Last week, Tag Heuer, Google, and Intel released the most expensive Android Wear watch on the market, the $1,500 Tag Heuer Connected. The watch itself is not particularly notable, it’s a stock Android Wear watch with a few watch faces from Tag that resemble the company’s flagship Carrera. The watch is functionally identical to every other Android-powered watch on the market costing a fifth of the price. What is relevant about this watch is the delicate game that Tag is playing with its brand, and the greater Swiss watch community as a whole.
This is the first smartwatch from a major Swiss player, and frankly, it feels like an admission of defeat.
The reason these watches have any value in the first place is that they’re amazing physical machines, they’re incredibly precise and made with great care by very skilled people, and they have a history. Tag Heuer exists in an industry built on selling heirlooms, the ephemeral nature of this technology goes against every sensibility of their established brand, so how do you play both games without losing either of them?
Tag Heuer’s answer: By offering a connected watch with a horological back door. After paying $1,500 for a standard Android watch with a titanium case that says “Tag Heuer” on the bezel, and living with that decision for some amount of time (two years max), you can pay another $1,500 to exchange the screen for an actual Swiss movement, which may actually be worth what you’re paying.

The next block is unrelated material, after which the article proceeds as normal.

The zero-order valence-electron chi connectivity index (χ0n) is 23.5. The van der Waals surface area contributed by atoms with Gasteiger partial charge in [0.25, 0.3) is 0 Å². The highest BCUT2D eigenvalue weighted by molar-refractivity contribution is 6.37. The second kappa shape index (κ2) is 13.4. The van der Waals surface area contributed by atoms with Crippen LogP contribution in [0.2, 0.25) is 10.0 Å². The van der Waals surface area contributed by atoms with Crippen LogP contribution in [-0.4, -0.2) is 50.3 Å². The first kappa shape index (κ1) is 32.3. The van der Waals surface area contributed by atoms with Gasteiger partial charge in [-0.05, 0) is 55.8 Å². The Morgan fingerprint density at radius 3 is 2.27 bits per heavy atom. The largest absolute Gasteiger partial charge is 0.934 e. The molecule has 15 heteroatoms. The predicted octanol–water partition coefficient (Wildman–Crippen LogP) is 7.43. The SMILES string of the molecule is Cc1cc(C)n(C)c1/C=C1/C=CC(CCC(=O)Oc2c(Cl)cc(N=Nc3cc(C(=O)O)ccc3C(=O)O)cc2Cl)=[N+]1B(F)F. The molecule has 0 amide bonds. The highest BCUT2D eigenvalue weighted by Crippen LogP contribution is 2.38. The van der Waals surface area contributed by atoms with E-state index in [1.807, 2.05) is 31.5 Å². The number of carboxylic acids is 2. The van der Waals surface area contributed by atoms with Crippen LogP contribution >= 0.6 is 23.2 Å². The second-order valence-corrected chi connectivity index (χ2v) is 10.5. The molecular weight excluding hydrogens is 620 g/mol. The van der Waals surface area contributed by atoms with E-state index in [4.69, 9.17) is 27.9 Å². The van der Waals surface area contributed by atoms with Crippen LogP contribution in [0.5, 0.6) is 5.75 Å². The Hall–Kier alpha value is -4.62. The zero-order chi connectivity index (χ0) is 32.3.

With this tiptoeing move, the prospective buyer can almost justify the higher cost to get a logo on his wrist, and Tag gets to claim a piece of the smartwatch pie without saddling its customers with a very expensive and a soon-to-be very obsolete device. It will be interesting to see who actually buys these watches: Is it the person who would have bought a gold Apple Watch, but carries an Android phone? Is it a Tag loyalist who has a burning desire to be notified immediately when Pinterest emails him with new boards to follow? How long is it going to take for these people to exchange it? How many of these watches will be in use two years from now?
For the past couple years, we’ve been speculating on how the traditional watch community would fare in the storm of wrist-screens coming out of Silicon Valley. There have been a couple interesting entries, a handful of watchmakers have adopted MMTs “horological smartwatch platform,” which mirrors Withings’ Activité tracker by displaying activity data with a subdial on a traditional looking analog watch. So is this Switzerland’s big solution? Dropping a screen in a watch case that looks like its other watches is not only dishonest, it’s lazy. This is not an evolution of technology, this is not innovation, and we deserve better.